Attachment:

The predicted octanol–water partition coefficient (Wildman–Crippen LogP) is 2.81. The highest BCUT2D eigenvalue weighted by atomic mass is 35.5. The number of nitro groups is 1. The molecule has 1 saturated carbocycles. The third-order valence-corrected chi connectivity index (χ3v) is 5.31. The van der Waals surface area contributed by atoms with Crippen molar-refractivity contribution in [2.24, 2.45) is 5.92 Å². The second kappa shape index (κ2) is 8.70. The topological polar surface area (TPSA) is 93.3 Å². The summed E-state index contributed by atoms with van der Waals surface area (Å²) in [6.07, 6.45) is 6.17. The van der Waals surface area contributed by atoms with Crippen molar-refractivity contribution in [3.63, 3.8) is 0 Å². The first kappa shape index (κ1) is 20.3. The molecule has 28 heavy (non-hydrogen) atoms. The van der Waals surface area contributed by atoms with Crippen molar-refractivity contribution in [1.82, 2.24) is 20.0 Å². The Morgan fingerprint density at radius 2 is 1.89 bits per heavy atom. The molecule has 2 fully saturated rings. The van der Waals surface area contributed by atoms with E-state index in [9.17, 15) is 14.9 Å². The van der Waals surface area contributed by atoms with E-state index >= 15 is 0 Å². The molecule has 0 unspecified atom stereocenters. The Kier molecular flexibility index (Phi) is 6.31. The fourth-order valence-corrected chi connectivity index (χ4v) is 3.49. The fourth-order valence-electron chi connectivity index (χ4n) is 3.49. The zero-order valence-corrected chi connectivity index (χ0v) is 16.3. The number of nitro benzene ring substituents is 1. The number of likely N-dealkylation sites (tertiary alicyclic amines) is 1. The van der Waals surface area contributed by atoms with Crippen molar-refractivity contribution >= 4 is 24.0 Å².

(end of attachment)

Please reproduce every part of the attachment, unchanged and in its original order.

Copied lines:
The predicted octanol–water partition coefficient (Wildman–Crippen LogP) is 2.81. The highest BCUT2D eigenvalue weighted by atomic mass is 35.5. The number of nitro groups is 1. The molecule has 1 saturated carbocycles. The third-order valence-corrected chi connectivity index (χ3v) is 5.31. The van der Waals surface area contributed by atoms with Crippen molar-refractivity contribution in [2.24, 2.45) is 5.92 Å². The second kappa shape index (κ2) is 8.70. The topological polar surface area (TPSA) is 93.3 Å². The summed E-state index contributed by atoms with van der Waals surface area (Å²) in [6.07, 6.45) is 6.17. The van der Waals surface area contributed by atoms with Crippen molar-refractivity contribution in [3.63, 3.8) is 0 Å². The first kappa shape index (κ1) is 20.3. The molecule has 28 heavy (non-hydrogen) atoms. The van der Waals surface area contributed by atoms with Crippen molar-refractivity contribution in [1.82, 2.24) is 20.0 Å². The Morgan fingerprint density at radius 2 is 1.89 bits per heavy atom. The molecule has 2 fully saturated rings. The van der Waals surface area contributed by atoms with E-state index in [9.17, 15) is 14.9 Å². The van der Waals surface area contributed by atoms with E-state index >= 15 is 0 Å². The molecule has 0 unspecified atom stereocenters. The Kier molecular flexibility index (Phi) is 6.31. The fourth-order valence-corrected chi connectivity index (χ4v) is 3.49. The fourth-order valence-electron chi connectivity index (χ4n) is 3.49. The zero-order valence-corrected chi connectivity index (χ0v) is 16.3. The number of nitro benzene ring substituents is 1. The number of likely N-dealkylation sites (tertiary alicyclic amines) is 1. The van der Waals surface area contributed by atoms with Crippen molar-refractivity contribution >= 4 is 24.0 Å².